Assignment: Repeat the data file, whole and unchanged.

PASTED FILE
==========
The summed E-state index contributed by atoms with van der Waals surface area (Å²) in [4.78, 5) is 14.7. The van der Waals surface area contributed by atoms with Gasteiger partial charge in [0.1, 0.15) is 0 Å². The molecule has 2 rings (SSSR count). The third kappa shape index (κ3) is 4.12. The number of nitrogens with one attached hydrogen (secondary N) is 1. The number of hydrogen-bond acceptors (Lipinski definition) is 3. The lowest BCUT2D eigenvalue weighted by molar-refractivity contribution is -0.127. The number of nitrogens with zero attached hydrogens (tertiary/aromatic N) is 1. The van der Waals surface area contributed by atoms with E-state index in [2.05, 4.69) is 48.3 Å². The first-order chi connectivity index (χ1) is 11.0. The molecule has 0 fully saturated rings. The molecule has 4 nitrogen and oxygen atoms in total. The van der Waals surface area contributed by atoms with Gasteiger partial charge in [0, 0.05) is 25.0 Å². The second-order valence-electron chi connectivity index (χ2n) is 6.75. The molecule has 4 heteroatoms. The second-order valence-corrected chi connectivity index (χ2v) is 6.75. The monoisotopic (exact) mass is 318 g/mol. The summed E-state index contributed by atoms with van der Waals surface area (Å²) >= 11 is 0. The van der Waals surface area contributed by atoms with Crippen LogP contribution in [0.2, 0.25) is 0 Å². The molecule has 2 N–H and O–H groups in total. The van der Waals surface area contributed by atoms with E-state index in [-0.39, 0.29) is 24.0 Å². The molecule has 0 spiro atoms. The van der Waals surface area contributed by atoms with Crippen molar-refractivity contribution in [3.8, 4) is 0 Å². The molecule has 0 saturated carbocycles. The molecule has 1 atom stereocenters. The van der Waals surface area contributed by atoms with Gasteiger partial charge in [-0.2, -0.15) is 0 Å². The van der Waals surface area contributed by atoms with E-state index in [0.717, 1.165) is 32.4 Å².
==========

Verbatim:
The summed E-state index contributed by atoms with van der Waals surface area (Å²) in [4.78, 5) is 14.7. The van der Waals surface area contributed by atoms with Gasteiger partial charge in [0.1, 0.15) is 0 Å². The molecule has 2 rings (SSSR count). The third kappa shape index (κ3) is 4.12. The number of nitrogens with one attached hydrogen (secondary N) is 1. The number of hydrogen-bond acceptors (Lipinski definition) is 3. The lowest BCUT2D eigenvalue weighted by molar-refractivity contribution is -0.127. The number of nitrogens with zero attached hydrogens (tertiary/aromatic N) is 1. The van der Waals surface area contributed by atoms with E-state index in [2.05, 4.69) is 48.3 Å². The first-order chi connectivity index (χ1) is 11.0. The molecule has 0 fully saturated rings. The molecule has 4 nitrogen and oxygen atoms in total. The van der Waals surface area contributed by atoms with Gasteiger partial charge in [0, 0.05) is 25.0 Å². The second-order valence-electron chi connectivity index (χ2n) is 6.75. The molecule has 4 heteroatoms. The second-order valence-corrected chi connectivity index (χ2v) is 6.75. The monoisotopic (exact) mass is 318 g/mol. The summed E-state index contributed by atoms with van der Waals surface area (Å²) >= 11 is 0. The van der Waals surface area contributed by atoms with Crippen LogP contribution in [0.2, 0.25) is 0 Å². The molecule has 2 N–H and O–H groups in total. The van der Waals surface area contributed by atoms with E-state index in [-0.39, 0.29) is 24.0 Å². The molecule has 0 spiro atoms. The van der Waals surface area contributed by atoms with Crippen molar-refractivity contribution in [3.8, 4) is 0 Å². The molecule has 0 saturated carbocycles. The molecule has 1 atom stereocenters. The van der Waals surface area contributed by atoms with Gasteiger partial charge in [-0.2, -0.15) is 0 Å². The van der Waals surface area contributed by atoms with E-state index in [0.717, 1.165) is 32.4 Å².